The Insider

By John Liang
December 14, 2009 at 5:00 AM

U.S. Joint Forces Command plans to conduct an "All Things Missile" proof of concept event this week in Suffolk, VA, according to a command statement. JFCOM will partner with U.S. Strategic Command and other "service partners" to develop a "Joint Training Environment."


The consolidated training environment brings together the currently separate simulation environments of Survivable; Integrated Tactical Warning/Attack Assessment; Ballistic Missile Defense Systems and Tactical Engagement Simulations, to create a joint training environment which is "All Things Missile."

By Christopher J. Castelli
December 14, 2009 at 5:00 AM

Rep. Maurice Hinchey (D-NY), a member of the House Appropriations defense subcommittee, says he has secured more than $100 million in the fiscal year 2010 defense appropriations bill for the continuation of the mission systems work on Lockheed Martin's VH-71 presidential helicopter program. The funds are part of the conference agreement for the bill, he said in a Dec. 11 statement.

Earlier this year, Hinchey secured $485.2 million in the House's version of the bill, but Senate appropriators did not recommend any funds for the VH-71 program, which the Pentagon terminated this year. During the conference process, senators strongly resisted the House position, according to Hinchey.

"Although I was not able to achieve my complete objective, which was to fully continue all aspects of Lockheed Martin's Increment 1 presidential helicopter, this funding will save about 250 jobs in Owego that would have been lost without it," Hinchey said in a statement. "The funding included in the conference agreement will help ensure that $1 billion already spent to develop the necessary mission systems technology for the next presidential helicopter does not go to waste. The agreement ensures that the VH-71 remains a viable contender to replace the current fleet as the administration considers new options. I will continue to do all that I can to support this program this year and in next year's appropriations process."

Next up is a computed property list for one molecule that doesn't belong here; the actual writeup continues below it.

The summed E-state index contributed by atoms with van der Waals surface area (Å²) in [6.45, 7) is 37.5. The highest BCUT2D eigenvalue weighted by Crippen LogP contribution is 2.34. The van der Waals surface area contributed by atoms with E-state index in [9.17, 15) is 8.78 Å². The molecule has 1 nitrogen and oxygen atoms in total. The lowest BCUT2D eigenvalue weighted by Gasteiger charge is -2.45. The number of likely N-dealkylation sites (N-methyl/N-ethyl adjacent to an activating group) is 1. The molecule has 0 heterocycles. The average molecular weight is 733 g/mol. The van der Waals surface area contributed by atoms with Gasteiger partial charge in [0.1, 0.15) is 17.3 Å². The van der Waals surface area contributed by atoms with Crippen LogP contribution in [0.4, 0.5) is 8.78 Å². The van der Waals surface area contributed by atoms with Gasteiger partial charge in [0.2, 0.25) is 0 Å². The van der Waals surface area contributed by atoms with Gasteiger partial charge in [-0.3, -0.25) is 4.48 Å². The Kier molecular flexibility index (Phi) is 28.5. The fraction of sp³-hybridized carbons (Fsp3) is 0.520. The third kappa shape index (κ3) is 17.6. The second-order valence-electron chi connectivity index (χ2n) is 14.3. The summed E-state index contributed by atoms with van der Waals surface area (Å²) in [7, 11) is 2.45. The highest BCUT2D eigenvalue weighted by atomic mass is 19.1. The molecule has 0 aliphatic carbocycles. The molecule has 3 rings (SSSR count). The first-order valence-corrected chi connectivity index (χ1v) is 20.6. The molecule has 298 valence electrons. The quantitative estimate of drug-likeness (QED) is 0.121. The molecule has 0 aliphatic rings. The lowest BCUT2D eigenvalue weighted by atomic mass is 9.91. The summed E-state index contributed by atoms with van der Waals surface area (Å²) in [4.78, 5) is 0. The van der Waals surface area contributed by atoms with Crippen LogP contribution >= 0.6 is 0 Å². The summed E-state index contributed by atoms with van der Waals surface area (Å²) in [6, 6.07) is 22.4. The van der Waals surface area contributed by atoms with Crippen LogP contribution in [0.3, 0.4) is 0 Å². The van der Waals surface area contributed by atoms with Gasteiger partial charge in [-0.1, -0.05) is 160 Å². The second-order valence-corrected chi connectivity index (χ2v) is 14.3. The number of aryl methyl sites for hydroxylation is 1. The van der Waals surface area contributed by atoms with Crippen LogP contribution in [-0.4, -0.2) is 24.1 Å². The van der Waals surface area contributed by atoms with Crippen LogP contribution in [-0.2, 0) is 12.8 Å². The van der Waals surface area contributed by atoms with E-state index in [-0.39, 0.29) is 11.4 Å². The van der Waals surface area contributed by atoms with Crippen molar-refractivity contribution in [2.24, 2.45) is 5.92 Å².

The Defense Department expects to restart the acquisition process for the new presidential helicopter program next spring, stressing realistic requirements and improved affordability, Pentagon acquisition chief Ashton Carter said last month.

By Sebastian Sprenger
December 14, 2009 at 5:00 AM

Eric Edelman, Pentagon policy chief in the George W. Bush administration, will soon be in a position to dissect the work of his immediate successor, Michèle Flournoy, on the Quadrennial Defense Review.

Edelman is one of two picks announced today by House Armed Services Committee Ranking Member Howard "Buck" McKeon (R-CA) to serve on a congressionally mandated panel charged with critiquing the results of the ongoing review.

Former Republican senator from Missouri, Jim Talent, is McKeon's second pick. Talent is a distinguished fellow at the conservative Heritage Foundation.

House Armed Services Committee Chairman Ike Skelton (D-MO) is expected to follow suit with the announcement of his two picks "soon," which could be as early as today, panel spokeswoman Lara Battles tells us.

By John Liang
December 11, 2009 at 5:00 AM

Thinking about getting into the unmanned aerial systems market? It may be tough -- but it can be done, according to a new analysis from Frost & Sullivan:

Defense companies that wish to claim a stake in the intensely competitive unmanned aircraft system (UAS) market will find the task challenging. Mature technologies, coupled with increasing consolidation, are making the UAS market a difficult space to enter. These challenges are not likely to hold back the market, especially with the Department of Defense's (DoD's) demand for UAS at an all-time high due to the ongoing war operations in Iraq and Afghanistan.


"By focusing on UAS subsystems, the U.S. defense industry will still be able to take advantage of a market space that is rapidly changing both technologically and competitively," says Frost & Sullivan Industry Analyst Lindsay Voss. "Six years after the onset of rapid UAS procurement, the U.S. DoD is still demanding more persistent intelligence, surveillance, and reconnaissance (ISR) assets in the air. This ensures growth in the UAS space while many other areas of aerospace and defense are contracting."

But while the "overwhelming demand for constant ISR from warfighters has kicked the UAS market into overdrive, stimulating dramatic growth for key UAS companies," don't think it will be an easy market to get into, the Frost & Sullivan statement reads: